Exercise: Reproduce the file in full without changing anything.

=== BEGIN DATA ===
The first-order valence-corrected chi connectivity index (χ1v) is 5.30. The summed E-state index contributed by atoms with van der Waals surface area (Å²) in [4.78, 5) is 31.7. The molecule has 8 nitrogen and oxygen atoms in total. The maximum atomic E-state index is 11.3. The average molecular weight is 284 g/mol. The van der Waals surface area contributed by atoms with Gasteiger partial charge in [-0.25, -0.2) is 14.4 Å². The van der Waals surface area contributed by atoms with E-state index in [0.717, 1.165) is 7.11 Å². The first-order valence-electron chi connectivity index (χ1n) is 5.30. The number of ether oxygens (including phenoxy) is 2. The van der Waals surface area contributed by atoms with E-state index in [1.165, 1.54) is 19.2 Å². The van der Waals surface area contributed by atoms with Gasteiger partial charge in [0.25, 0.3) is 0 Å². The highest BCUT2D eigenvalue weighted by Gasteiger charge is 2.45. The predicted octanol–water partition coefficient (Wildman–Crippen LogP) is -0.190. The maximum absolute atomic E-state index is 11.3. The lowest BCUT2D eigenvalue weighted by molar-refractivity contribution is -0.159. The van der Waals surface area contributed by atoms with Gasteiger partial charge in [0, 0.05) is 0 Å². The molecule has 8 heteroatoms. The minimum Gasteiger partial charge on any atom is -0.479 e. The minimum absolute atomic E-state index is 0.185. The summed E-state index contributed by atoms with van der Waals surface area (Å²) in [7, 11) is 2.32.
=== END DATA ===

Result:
The first-order valence-corrected chi connectivity index (χ1v) is 5.30. The summed E-state index contributed by atoms with van der Waals surface area (Å²) in [4.78, 5) is 31.7. The molecule has 8 nitrogen and oxygen atoms in total. The maximum atomic E-state index is 11.3. The average molecular weight is 284 g/mol. The van der Waals surface area contributed by atoms with Gasteiger partial charge in [-0.25, -0.2) is 14.4 Å². The van der Waals surface area contributed by atoms with E-state index in [0.717, 1.165) is 7.11 Å². The first-order valence-electron chi connectivity index (χ1n) is 5.30. The number of ether oxygens (including phenoxy) is 2. The van der Waals surface area contributed by atoms with E-state index in [1.165, 1.54) is 19.2 Å². The van der Waals surface area contributed by atoms with Gasteiger partial charge in [0.25, 0.3) is 0 Å². The highest BCUT2D eigenvalue weighted by Gasteiger charge is 2.45. The predicted octanol–water partition coefficient (Wildman–Crippen LogP) is -0.190. The maximum absolute atomic E-state index is 11.3. The lowest BCUT2D eigenvalue weighted by molar-refractivity contribution is -0.159. The van der Waals surface area contributed by atoms with Gasteiger partial charge in [0, 0.05) is 0 Å². The molecule has 8 heteroatoms. The minimum Gasteiger partial charge on any atom is -0.479 e. The minimum absolute atomic E-state index is 0.185. The summed E-state index contributed by atoms with van der Waals surface area (Å²) in [7, 11) is 2.32.